Invariably the best of managers and leaders find themselves in a position of having to mediate issues between two direct reports that have gotten sideways. It is important not to get in a series of separate conversations with the parties. You will wind up in the middle of the conflict. This is a no-win situation.
It is always best to avoid these situations by making sure that goals, roles and key processes – communication, decision making and accountabilities- are clear, consistent and continually reinforced. My experience is that while leaders believe that all of these matters are clear, they often are not and touchy concerns like roles, decision authority, and accommodation of other’s needs are often glossed over or ignored.
But even with these preventative matters well in place, things can go off track.
It will be inevitable that the conflict will come to your attention in a one-on-one conversation with one of the parties. Do your best to listen, ask questions for clarification, pass no judgment and indicate that you would like to discuss the situation one-on-one with the other person involved. Again, in this second conversation you are there to ask, listen and learn.
Then it is time to convene the two parties. This will be a challenging meeting, but here are some things that can help.
First send out a set of rules prior to the meeting. Here are some that I like to go out ahead of time as a way of setting the stage for a productive discussion:
· I want us to have a chance for and open and honest exchange that is safefor all of us.
· This means listening to each other, focusing on the problems and issues not each other, withholding judgment and maintaining civility.
· I would like us to be able to identify, agree and focus on one problem at a time, if multiple problems are related, we can identify them and still focus one particular problem or issue at a time. It may help to think through issues that are important to you beforehand and write them down.
· I will go in to our meeting assuming that all of us are motivated by good intentions and invite you to do the same.
· My goal at the meeting will be for us to have a shared understanding of the problem or issue and for us to come up with ideas of how we can address these as we go forward. If it is possible, I would like to leave the meeting with a better appreciation of each other’s positions and understandings. As well, my aim will be to help us get to some specific, positive next steps that we can all take and support of improving this situation.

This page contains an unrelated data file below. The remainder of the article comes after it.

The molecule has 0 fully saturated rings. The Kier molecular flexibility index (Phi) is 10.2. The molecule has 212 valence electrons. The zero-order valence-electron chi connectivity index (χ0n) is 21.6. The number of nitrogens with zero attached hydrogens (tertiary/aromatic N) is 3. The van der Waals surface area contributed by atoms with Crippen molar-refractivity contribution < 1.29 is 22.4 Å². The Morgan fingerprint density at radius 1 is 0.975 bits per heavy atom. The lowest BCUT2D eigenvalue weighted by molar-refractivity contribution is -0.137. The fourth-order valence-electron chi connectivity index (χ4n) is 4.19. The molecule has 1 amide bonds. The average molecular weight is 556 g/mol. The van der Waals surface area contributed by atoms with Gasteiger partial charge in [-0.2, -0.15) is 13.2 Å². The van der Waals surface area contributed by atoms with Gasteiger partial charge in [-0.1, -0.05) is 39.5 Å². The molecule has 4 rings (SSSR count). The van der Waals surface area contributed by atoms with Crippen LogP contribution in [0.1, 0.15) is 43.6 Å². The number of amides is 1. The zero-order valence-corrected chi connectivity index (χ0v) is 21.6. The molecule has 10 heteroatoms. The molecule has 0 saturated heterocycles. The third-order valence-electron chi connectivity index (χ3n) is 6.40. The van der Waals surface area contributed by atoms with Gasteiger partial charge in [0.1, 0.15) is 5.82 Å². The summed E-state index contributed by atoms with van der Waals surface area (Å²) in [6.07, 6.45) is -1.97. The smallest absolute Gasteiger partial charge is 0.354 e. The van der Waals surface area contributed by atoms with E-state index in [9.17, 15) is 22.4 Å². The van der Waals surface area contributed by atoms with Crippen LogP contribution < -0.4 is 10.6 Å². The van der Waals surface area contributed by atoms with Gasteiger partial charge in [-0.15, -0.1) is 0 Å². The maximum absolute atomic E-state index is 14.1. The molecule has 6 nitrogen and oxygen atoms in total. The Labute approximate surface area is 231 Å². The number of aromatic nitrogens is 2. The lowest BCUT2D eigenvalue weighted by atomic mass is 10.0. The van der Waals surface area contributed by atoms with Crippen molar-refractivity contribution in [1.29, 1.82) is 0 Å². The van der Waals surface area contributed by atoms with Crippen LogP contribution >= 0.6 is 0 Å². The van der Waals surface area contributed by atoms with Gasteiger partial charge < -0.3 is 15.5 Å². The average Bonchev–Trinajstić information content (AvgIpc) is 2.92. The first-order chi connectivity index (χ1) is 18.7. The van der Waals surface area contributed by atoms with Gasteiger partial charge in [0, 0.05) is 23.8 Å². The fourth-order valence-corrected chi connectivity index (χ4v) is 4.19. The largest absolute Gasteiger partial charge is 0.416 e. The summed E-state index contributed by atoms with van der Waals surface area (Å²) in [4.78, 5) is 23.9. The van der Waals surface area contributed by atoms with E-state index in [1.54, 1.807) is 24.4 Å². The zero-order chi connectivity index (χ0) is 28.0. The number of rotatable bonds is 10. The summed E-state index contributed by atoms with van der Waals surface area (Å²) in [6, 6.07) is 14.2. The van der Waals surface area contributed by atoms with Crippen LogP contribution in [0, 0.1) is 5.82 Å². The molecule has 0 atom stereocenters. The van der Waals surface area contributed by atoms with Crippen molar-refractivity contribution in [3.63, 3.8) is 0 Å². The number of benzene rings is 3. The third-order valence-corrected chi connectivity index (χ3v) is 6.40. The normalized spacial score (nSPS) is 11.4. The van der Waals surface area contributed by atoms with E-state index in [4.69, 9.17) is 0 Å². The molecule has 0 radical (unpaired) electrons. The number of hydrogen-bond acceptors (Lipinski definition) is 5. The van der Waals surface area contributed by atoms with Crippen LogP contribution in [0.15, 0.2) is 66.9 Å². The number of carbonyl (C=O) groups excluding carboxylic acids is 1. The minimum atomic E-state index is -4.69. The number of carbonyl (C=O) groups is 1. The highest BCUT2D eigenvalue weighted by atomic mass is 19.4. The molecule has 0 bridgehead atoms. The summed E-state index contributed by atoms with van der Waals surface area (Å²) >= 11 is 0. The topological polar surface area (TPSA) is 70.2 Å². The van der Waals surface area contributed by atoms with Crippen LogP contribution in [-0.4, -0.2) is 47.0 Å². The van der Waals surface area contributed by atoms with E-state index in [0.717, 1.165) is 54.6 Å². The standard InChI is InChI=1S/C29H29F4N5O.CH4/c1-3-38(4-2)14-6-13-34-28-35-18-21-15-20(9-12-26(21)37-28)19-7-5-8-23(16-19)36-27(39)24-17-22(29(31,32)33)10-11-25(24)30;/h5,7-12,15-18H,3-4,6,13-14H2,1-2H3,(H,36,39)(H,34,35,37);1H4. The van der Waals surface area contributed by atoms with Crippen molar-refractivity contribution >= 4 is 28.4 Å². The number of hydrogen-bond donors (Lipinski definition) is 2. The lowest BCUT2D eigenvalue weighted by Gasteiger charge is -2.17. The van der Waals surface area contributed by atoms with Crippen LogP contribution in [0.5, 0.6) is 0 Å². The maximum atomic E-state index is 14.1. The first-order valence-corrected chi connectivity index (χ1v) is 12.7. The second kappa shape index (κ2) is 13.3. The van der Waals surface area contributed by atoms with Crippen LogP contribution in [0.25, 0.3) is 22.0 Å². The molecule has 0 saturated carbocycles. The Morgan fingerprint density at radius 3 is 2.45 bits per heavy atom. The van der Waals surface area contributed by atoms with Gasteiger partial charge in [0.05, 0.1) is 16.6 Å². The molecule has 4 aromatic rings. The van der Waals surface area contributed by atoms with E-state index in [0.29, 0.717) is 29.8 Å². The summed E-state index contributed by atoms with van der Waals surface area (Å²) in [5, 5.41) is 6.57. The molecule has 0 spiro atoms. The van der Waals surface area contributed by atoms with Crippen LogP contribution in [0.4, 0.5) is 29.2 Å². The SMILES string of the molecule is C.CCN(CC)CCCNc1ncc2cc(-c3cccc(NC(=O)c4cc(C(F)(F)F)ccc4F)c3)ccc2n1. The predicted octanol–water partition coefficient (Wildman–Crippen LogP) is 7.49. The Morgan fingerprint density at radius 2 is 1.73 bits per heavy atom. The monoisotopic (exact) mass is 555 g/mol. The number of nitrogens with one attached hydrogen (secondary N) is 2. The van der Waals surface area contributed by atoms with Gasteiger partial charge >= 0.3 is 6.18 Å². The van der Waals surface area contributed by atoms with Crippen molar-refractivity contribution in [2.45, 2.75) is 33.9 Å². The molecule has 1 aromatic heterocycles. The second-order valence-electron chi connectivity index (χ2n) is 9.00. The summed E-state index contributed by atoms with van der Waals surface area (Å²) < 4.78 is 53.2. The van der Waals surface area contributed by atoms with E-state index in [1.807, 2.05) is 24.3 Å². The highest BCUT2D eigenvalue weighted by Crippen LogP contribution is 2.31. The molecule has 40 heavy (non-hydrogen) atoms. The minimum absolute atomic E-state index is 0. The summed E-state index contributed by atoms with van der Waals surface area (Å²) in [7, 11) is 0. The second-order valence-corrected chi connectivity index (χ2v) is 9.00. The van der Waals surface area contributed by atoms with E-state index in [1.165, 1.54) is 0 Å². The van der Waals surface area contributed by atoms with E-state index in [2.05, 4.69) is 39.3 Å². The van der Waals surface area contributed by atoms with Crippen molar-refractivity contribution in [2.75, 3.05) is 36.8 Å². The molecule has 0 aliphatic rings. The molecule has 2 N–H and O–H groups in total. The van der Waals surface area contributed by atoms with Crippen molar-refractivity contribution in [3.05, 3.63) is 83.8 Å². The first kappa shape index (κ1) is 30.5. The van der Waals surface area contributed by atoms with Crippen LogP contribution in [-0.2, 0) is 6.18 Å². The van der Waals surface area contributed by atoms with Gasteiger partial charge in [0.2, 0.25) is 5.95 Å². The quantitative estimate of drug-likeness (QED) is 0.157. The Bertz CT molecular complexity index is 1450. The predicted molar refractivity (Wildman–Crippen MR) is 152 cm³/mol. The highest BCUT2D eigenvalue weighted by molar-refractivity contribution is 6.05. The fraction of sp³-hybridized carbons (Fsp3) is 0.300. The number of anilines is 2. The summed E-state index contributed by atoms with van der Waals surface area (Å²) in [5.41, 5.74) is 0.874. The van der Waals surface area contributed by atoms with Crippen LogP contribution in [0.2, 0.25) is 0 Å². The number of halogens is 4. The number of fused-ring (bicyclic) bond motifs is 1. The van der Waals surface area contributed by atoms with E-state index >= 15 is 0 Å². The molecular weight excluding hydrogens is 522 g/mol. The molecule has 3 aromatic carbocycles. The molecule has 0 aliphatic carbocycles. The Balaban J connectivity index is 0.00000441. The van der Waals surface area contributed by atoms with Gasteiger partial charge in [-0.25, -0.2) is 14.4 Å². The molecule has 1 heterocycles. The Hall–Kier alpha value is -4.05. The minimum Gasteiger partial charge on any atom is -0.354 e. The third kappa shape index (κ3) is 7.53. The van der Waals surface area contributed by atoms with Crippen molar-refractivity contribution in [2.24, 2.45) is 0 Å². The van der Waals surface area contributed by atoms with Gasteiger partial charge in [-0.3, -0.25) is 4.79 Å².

· I hope we can all come to the meeting with some genuine curiosity and seek to improve your understanding of the dynamics that have gotten us to where we are.
At the meeting try to maintain complete neutrality and to model the kind of curiosity that you have suggested they bring to the meeting. You will need to actively moderate the discussion. Do not allow personal attacks and be sure to call out all judgments for what they are. Try to keep them focused to facts, not how they interpret the facts.
If things do get too emotional, and they can, you may need to suggest that the discussion stop for the day and reconvene, but make sure you summarize what progress they have made and also offer some thoughts about next steps.
If you do get some progress on having them understand each other and the problems better, make sure you reserve 15 minutes or so at the close of the meeting to focus on practical action steps that all parties, including you, can take to make sure this works well as we go forward. A commitment to a small test of changed behavior is much better than a promise to “change everything.” I would suggest that you offer to draft a summary of the conclusion, share this in an email and ask them for their input. This should then be the basis for the next meeting.
The next steps are rinse and repeat until there are clear and accepted rules for behavior, hopefully some acceptance and understanding and a lowering of tensions
Also, after this first meeting, all future discussions of these issues need to involve all of the concerned individuals or you will be back in the middle.
You can use the same approach if you find yourself mediating between two peers on a team. It just requires that you alter your role a bit to be more collegial